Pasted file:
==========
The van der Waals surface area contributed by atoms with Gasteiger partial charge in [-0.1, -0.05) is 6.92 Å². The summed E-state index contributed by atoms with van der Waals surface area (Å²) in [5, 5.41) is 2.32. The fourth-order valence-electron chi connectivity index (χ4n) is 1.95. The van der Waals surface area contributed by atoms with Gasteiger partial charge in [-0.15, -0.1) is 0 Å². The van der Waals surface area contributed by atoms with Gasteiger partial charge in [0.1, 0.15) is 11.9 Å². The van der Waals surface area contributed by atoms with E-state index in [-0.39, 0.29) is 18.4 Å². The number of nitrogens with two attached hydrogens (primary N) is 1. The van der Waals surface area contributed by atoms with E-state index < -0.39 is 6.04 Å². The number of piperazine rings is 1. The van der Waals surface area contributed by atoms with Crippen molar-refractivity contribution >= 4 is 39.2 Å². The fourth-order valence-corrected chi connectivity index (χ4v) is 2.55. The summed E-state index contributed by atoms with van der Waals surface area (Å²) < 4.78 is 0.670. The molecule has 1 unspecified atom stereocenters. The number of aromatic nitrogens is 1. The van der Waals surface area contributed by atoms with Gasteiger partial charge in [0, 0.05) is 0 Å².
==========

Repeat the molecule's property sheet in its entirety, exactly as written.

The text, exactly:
The van der Waals surface area contributed by atoms with Gasteiger partial charge in [-0.1, -0.05) is 6.92 Å². The summed E-state index contributed by atoms with van der Waals surface area (Å²) in [5, 5.41) is 2.32. The fourth-order valence-electron chi connectivity index (χ4n) is 1.95. The van der Waals surface area contributed by atoms with Gasteiger partial charge in [-0.15, -0.1) is 0 Å². The van der Waals surface area contributed by atoms with Gasteiger partial charge in [0.1, 0.15) is 11.9 Å². The van der Waals surface area contributed by atoms with E-state index in [-0.39, 0.29) is 18.4 Å². The number of nitrogens with two attached hydrogens (primary N) is 1. The van der Waals surface area contributed by atoms with E-state index < -0.39 is 6.04 Å². The number of piperazine rings is 1. The van der Waals surface area contributed by atoms with Crippen molar-refractivity contribution >= 4 is 39.2 Å². The fourth-order valence-corrected chi connectivity index (χ4v) is 2.55. The summed E-state index contributed by atoms with van der Waals surface area (Å²) < 4.78 is 0.670. The molecule has 1 unspecified atom stereocenters. The number of aromatic nitrogens is 1. The van der Waals surface area contributed by atoms with Gasteiger partial charge in [0, 0.05) is 0 Å².